Poor Stella Gibbons. I’d never heard of her, nor Cold Comfort Farm (her best-known work, which isn’t saying much) before I put together my Keeping Up With The Penguins reading list. In fact, it would seem that most people – outside of the very well-read English Literature elite – have never heard of her. She wrote dozens of books, and yet it took me a year to track down any of them. Why is she so underappreciated? Well, it would seem she had the audacity to parody D.H. Lawrence, the beloved grand-daddy of horny male writers in her time (and now, come to that), and she pissed off Virginia Woolf into the bargain. Essentially, Gibbons refused to play by the rules, and as a result, those in the powerful literary cliques sought to pull her from our shelves. I’d say that makes reading Cold Comfort Farm a political act. Read my full review here.
The Adventures of Huckleberry Finn – Mark Twain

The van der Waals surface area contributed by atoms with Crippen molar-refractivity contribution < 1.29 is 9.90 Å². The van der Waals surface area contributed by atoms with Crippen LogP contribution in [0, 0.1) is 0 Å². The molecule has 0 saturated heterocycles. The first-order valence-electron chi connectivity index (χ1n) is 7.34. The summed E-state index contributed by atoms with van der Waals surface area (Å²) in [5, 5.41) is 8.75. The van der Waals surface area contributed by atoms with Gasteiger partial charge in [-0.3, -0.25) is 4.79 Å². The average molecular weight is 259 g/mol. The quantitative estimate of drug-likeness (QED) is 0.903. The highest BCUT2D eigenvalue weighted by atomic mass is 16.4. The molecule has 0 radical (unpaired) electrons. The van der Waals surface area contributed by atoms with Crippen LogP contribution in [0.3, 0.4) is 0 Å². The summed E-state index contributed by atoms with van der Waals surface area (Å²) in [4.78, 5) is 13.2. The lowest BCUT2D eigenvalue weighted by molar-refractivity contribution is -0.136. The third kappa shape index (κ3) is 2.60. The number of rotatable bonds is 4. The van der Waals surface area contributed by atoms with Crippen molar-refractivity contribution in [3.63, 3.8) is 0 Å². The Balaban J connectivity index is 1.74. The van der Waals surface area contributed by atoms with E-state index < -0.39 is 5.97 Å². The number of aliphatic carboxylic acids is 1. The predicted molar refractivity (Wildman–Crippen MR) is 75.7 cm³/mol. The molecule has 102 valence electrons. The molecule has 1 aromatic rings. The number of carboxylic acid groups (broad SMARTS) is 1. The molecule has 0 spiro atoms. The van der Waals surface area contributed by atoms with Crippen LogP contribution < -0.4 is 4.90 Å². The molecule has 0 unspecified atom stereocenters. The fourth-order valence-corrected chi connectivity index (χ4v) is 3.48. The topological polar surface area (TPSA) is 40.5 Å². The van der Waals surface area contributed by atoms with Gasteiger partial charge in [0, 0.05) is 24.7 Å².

Mark Twain’s books are divisive, I won’t deny it. I can certainly see the problems in his treatment of race in America, problems that have seen his books banned from many school libraries and removed from many a syllabus. But I really enjoyed The Adventures of Huckleberry Finn, in spite of myself. I loved the way he used dialect, the way he crafted his characters’ speech to tell the reader as much about them as what they were saying. The writing was brilliant, masterful, immersive, and compelling. I wasn’t as sold on Tom Sawyer, but they can’t all be winners. Read my full review – of both! – here.
An Artist Of The Floating World – Kazuo Ishiguro